"My desire to play remained" -Steve Green

More than two decades after living the dream of major league baseball in an Angels uniform, Quebec pitcher Steve Green is still playing.

"My desire to play remained" -Steve Green

More than two decades after living the dream of major league baseball in an Angels uniform, Quebec pitcher Steve Green is still playing.

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At 44, Green wears the colors of the Castors of Acton Vale, in the Major League Baseball of Quebec.

"I'm lucky because I know a lot of athletes who have played in the pros at any level and never touched baseball again," Green said in a lengthy and generous interview with the podcast The Bases Filled, Propelled by TVA Sports and QUB Radio. Listen here:

"In my case, my desire to play remained," he added. Honestly, there are days when I don't even know why I'm playing anymore, but it seems like it's automatic. When the snow melts, it takes my glove and my spiked shoes. I really like the feeling of competition, this sword fight between a pitcher and a batter and, above all, the camaraderie.

The Castors are due to play their next game, Wednesday night at Stade Léo-Asselin in Acton Vale, while Green could be used as a reliever against the Sherbrooke Expos.

"Whether it's Major League Baseball or Acton Vale, we're all human," said the Greenfield Park native. On the field, the adrenaline is always there.

Green is still doing well. In 10 and a third innings this season, he notably made 13 strikeouts. The pitcher mostly limited the opponent to a batting average of .166, making three saves in the process.

The departure of Green obtained with the Angels of Anaheim, on April 7, 2001 against the Athletics in Oakland, obviously remains in the annals. The Quebecer had then conceded only two points in six innings of work in a 4-2 loss. If an elbow injury, requiring Tommy John surgery, then hindered his progress, Green will have had a superb career, no doubt underestimated.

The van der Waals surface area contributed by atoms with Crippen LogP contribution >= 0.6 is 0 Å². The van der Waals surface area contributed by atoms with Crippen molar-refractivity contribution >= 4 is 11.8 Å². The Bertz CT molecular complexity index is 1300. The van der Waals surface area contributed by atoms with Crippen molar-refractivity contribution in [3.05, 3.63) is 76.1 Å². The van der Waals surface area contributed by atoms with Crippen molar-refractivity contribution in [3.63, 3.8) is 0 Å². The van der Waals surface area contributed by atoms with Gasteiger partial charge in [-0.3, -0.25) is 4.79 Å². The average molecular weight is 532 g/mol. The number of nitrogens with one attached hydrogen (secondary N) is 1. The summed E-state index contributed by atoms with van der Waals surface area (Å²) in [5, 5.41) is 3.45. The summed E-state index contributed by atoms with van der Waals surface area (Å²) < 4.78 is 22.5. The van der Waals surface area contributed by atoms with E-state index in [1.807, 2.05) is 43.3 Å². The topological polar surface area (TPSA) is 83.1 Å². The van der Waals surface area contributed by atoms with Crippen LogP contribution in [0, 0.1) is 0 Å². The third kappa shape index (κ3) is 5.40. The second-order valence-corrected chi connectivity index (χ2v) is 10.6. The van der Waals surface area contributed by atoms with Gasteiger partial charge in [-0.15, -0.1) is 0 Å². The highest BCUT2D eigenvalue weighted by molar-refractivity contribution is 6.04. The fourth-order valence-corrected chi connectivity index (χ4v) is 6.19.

“My start in major league baseball is super important, but I'm so proud to have spent nine years in the AAA, which is really not trivial, noted Green. After my elbow surgery, I was maybe a little too old, but I had a stable job in the AAA. I showed the youngest how to do it and if ever misfortunes happened with the big club, I could go there.

Green remained in the Angels organization until 2004 before finding himself at the AAA level with several other clubs, namely: the Detroit Tigers, the Baltimore Orioles and the Philadelphia Phillies.

"I lived the dream of playing baseball in the AAA and I'm very comfortable with it," he summed up.

During his prolific career, Green has also regularly represented Canada on numerous international occasions, including at the World Baseball Classic and the Beijing Olympics in 2008.

“These are my fondest memories,” he said. I often wondered what I would choose between returning to a tournament with the Canadian team and getting another start in the majors. I would go back to represent Canada.”

Green has had players like Larry Walker, Justin Morneau, Jason Bay, Matt Stairs and Pierre-Luc Laforest among his Team Canada teammates. He also naturally remembers that save, at the 2006 World Baseball Classic, in a surprising 8-6 victory over the United States. In the ninth inning, he first retired Jeff Francoeur and Derrek Lee. Then, after a single from Alex Rodriguez, the Quebecer forced Mark Teixeira to ground out to first base for the out.

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